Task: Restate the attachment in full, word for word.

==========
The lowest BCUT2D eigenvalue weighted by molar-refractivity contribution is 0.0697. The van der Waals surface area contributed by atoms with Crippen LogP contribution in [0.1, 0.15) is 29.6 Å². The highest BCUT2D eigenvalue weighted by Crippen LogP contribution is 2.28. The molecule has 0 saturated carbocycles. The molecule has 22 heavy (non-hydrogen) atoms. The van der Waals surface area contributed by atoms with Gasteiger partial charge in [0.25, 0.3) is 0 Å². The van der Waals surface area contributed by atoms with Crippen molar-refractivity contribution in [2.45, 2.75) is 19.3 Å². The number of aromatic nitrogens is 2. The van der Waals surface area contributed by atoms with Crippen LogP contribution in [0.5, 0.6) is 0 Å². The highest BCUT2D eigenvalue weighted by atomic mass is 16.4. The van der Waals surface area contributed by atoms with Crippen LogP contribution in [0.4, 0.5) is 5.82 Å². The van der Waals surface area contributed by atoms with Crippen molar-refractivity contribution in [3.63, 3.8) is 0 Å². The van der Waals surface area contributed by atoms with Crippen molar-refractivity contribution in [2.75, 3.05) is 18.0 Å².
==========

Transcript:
The lowest BCUT2D eigenvalue weighted by molar-refractivity contribution is 0.0697. The van der Waals surface area contributed by atoms with Crippen LogP contribution in [0.1, 0.15) is 29.6 Å². The highest BCUT2D eigenvalue weighted by Crippen LogP contribution is 2.28. The molecule has 0 saturated carbocycles. The molecule has 22 heavy (non-hydrogen) atoms. The van der Waals surface area contributed by atoms with Gasteiger partial charge in [0.25, 0.3) is 0 Å². The van der Waals surface area contributed by atoms with Crippen molar-refractivity contribution in [2.45, 2.75) is 19.3 Å². The number of aromatic nitrogens is 2. The van der Waals surface area contributed by atoms with Crippen LogP contribution in [0.5, 0.6) is 0 Å². The highest BCUT2D eigenvalue weighted by atomic mass is 16.4. The van der Waals surface area contributed by atoms with Crippen LogP contribution in [0.4, 0.5) is 5.82 Å². The van der Waals surface area contributed by atoms with Crippen molar-refractivity contribution in [3.63, 3.8) is 0 Å². The van der Waals surface area contributed by atoms with Crippen molar-refractivity contribution in [2.75, 3.05) is 18.0 Å².